When the twentieth anniversary of director Baz Luhrmann’s audacious Shakespeare adaptation Romeo + Juliet recently arrived, people took notice. Articles popped up in publications large and small, and fans reminisced and celebrated on social media. Like Scream and Trainspotting – two other youth-oriented films from 1996 – Romeo + Juliet, which relocates the classic play’s action to a surreal, contemporary urban landscape while retaining an abridged version of the Bard’s original text, is iconic and epochal. There are images from it that are not only instantly recognizable for swaths of filmgoers, but also powerfully evocative of an era. So why, on this auspicious anniversary, am I feeling a bit defensive regarding the film?
Tag: Leonardo DiCaprio
Inception – 2010 – dir. Christopher Nolan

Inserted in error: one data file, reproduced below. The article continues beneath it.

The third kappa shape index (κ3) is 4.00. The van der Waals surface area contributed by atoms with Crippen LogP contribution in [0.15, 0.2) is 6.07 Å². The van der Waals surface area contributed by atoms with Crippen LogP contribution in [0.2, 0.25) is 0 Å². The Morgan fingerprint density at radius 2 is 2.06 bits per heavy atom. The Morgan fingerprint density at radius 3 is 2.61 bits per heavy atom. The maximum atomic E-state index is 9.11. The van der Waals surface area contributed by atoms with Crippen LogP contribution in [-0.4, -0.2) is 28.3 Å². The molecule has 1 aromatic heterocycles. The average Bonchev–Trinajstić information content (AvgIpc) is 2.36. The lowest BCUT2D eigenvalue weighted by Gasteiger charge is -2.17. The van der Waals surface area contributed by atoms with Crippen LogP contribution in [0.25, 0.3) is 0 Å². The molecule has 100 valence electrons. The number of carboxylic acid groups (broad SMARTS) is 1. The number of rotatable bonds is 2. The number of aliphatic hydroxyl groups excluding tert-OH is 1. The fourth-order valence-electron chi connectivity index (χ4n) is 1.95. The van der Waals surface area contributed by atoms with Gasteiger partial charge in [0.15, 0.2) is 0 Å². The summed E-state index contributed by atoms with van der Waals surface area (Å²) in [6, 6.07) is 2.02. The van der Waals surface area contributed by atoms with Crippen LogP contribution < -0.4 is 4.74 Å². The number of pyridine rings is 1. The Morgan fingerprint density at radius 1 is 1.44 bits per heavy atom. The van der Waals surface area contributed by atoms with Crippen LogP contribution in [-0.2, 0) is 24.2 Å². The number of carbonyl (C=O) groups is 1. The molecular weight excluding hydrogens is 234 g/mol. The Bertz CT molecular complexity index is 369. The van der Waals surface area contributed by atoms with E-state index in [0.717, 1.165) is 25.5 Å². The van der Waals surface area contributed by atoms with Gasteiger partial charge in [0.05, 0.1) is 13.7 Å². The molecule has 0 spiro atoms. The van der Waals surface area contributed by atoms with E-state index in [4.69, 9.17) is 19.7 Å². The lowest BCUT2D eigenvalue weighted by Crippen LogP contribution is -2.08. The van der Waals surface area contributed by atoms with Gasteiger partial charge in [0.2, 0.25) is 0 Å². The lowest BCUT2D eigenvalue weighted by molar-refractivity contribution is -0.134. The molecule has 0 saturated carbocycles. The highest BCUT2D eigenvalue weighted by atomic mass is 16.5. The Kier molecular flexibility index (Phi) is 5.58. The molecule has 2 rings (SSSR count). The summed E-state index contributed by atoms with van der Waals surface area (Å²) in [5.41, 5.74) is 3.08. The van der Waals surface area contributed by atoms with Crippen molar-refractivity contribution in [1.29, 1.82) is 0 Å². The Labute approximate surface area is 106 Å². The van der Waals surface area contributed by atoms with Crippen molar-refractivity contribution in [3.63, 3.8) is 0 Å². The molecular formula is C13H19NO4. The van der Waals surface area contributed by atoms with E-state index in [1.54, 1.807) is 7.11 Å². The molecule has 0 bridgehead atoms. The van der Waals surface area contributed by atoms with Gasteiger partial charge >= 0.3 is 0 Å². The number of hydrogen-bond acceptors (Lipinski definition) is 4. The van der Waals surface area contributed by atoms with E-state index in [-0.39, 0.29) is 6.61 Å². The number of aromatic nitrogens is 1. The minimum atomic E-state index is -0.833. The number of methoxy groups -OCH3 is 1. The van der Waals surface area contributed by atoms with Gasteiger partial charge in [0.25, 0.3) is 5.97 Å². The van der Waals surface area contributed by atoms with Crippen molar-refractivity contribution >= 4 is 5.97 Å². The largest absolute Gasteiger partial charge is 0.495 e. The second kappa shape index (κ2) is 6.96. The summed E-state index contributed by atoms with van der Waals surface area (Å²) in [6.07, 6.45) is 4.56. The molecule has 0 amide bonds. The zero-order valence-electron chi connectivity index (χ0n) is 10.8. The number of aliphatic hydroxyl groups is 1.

It’s one of the cliches of film criticism for a critic unimpressed with a big action movie to compare it to a video game. It’s understandable, seeing as the movies at the receiving end of these complaints generally would be a lot more fun to play than to watch. It’s also unfair to the medium of video games, which has seen a fast-paced evolution in artistic creativity and experimentation. In the summer of 2010, two films were released that could be compared to video games without it being an insult. One was Scott Pilgrim vs. The World, a still underrated soon-to-be cult classic mash-up of video game-inspired style with manga, rock musical, and indie romcom influences. The other film didn’t show its influences as overtly; to those not familiar with games, their influence could completely be ignored while enjoying this particular film. But it occurs to me that the reason Inception was able to captivate so many audiences was because, in essence, the film was a game.